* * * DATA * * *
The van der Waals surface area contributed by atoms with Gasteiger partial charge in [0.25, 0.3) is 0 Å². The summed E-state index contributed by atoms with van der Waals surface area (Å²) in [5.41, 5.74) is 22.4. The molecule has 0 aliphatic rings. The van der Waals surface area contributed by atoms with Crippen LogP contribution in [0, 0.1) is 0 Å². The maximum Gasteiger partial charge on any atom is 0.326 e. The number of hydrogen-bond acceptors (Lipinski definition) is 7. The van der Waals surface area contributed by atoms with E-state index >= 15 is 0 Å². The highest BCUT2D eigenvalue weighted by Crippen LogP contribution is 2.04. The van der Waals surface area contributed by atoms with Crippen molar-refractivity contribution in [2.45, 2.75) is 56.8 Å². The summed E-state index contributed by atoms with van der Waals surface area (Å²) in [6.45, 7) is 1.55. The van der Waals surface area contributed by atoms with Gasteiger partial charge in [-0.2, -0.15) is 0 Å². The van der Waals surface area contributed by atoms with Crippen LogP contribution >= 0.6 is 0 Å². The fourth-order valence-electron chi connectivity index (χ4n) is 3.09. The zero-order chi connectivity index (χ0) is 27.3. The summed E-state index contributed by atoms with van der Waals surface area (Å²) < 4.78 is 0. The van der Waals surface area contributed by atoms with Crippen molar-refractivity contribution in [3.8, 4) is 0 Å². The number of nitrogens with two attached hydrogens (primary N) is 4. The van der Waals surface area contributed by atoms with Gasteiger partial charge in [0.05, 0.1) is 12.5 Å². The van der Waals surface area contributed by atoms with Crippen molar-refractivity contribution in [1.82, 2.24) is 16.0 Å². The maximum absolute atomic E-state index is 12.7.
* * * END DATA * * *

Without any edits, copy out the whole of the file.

The van der Waals surface area contributed by atoms with Gasteiger partial charge in [0.25, 0.3) is 0 Å². The summed E-state index contributed by atoms with van der Waals surface area (Å²) in [5.41, 5.74) is 22.4. The molecule has 0 aliphatic rings. The van der Waals surface area contributed by atoms with Crippen LogP contribution in [0, 0.1) is 0 Å². The maximum Gasteiger partial charge on any atom is 0.326 e. The number of hydrogen-bond acceptors (Lipinski definition) is 7. The van der Waals surface area contributed by atoms with E-state index >= 15 is 0 Å². The highest BCUT2D eigenvalue weighted by Crippen LogP contribution is 2.04. The van der Waals surface area contributed by atoms with Crippen molar-refractivity contribution in [2.45, 2.75) is 56.8 Å². The summed E-state index contributed by atoms with van der Waals surface area (Å²) in [6.45, 7) is 1.55. The van der Waals surface area contributed by atoms with Gasteiger partial charge in [-0.2, -0.15) is 0 Å². The van der Waals surface area contributed by atoms with Crippen LogP contribution >= 0.6 is 0 Å². The fourth-order valence-electron chi connectivity index (χ4n) is 3.09. The zero-order chi connectivity index (χ0) is 27.3. The summed E-state index contributed by atoms with van der Waals surface area (Å²) < 4.78 is 0. The van der Waals surface area contributed by atoms with Crippen molar-refractivity contribution in [3.8, 4) is 0 Å². The number of nitrogens with two attached hydrogens (primary N) is 4. The van der Waals surface area contributed by atoms with Gasteiger partial charge in [0.05, 0.1) is 12.5 Å². The van der Waals surface area contributed by atoms with Crippen molar-refractivity contribution in [1.82, 2.24) is 16.0 Å². The maximum absolute atomic E-state index is 12.7.